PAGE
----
Fault Lines

We live in a world tearing itself apart on lines of division. Every difference of opinion or belief, no matter how great or small, makes the person on the other side of an issue our enemy who must be utterly destroyed.

Everyone is a critic today, seeking to expose and destroy the tiniest deviations from their own perception of perfection.  Even a minute crack is picked and pried into until it becomes another schism causing tremors in the fabric of our lives.fault line

This convoluted thinking has even infiltrated the Christian Church. The body of Christ is full of believers who all want to be the eyes, brain, and mouth of the body, deciding how everyone should see, think, and speak. If the “lesser” parts don’t get into line, they are ignored or cut out, making the body weak and ineffective.

This is nothing new in the church. Paul wrote about it in his letters to the Romans and in this passage from 1 Corinthians, chapter 12:

12 The body of Christ has many different parts, just as any other body does. 13 Some of us are Jews, and others are Gentiles. Some of us are slaves, and others are free. But God’s Spirit baptized each of us and made us part of the body of Christ. Now we each drink from that same Spirit.[b]

14 Our bodies don’t have just one part. They have many parts. 15 Suppose a foot says, “I’m not a hand, and so I’m not part of the body.” Wouldn’t the foot still belong to the body? 16 Or suppose an ear says, “I’m not an eye, and so I’m not part of the body.” Wouldn’t the ear still belong to the body? 17 If our bodies were only an eye, we couldn’t hear a thing. And if they were only an ear, we couldn’t smell a thing. 18 But God has put all parts of our body together in the way that he decided is best.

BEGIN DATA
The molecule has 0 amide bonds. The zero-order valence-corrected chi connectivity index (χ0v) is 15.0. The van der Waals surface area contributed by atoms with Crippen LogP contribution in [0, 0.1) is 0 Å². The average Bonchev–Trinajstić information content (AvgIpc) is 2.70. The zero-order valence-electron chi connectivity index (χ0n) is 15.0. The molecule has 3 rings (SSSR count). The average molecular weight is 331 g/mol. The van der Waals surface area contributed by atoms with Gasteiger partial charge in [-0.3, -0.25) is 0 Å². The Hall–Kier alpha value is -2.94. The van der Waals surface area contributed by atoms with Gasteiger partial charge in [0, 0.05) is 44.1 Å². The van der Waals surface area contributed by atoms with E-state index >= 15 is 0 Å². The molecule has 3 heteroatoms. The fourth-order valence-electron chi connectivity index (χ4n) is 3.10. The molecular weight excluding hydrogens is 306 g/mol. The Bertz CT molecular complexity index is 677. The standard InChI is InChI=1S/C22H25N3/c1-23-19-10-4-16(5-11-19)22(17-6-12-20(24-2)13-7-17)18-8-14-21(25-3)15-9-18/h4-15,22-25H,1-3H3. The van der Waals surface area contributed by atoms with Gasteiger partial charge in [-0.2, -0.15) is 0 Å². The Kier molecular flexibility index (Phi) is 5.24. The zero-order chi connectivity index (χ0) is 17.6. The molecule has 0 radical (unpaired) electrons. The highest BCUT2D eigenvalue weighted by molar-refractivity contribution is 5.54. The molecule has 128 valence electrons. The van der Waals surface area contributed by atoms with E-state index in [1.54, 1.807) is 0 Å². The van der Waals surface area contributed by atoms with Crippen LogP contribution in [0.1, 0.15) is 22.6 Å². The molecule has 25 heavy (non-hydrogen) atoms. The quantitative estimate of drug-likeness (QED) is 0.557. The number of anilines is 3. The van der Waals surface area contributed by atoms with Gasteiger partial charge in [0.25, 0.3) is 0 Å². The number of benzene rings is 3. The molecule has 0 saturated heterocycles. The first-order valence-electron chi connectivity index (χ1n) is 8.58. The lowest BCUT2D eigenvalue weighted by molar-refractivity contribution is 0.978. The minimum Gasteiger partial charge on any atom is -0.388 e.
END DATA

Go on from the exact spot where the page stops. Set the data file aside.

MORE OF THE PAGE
19 A body isn’t really a body, unless there is more than one part. 20 It takes many parts to make a single body. 21 That’s why the eyes cannot say they don’t need the hands. That’s also why the head cannot say it doesn’t need the feet. 22 In fact, we cannot get along without the parts of the body that seem to be the weakest.

The Church, the fellowship of believers, the Body of Christ, is meant to be an example to the rest of the world, reflecting the glory of God with our love. If we cannot do that, even toward our fellow believers, how then can we influence anyone for Christ?

Just as our country will not long survive while factions are trying to destroy each other, the church must get over the need to find fault, and support one another in the spiritual battle.

When we look at today’s problems, rather than ask, “Whose fault is this?” We can say, “How can the church (working together) make a difference, for the Kingdom of God?”

About Jonna Hawker Turek

I write Christian fiction under my maiden name, J.B. Hawker.
This entry was posted in Christianity, Devotions for Women, faith walk, Inspiration, Personal Musings, Spirituality and tagged , , , . Bookmark the permalink.

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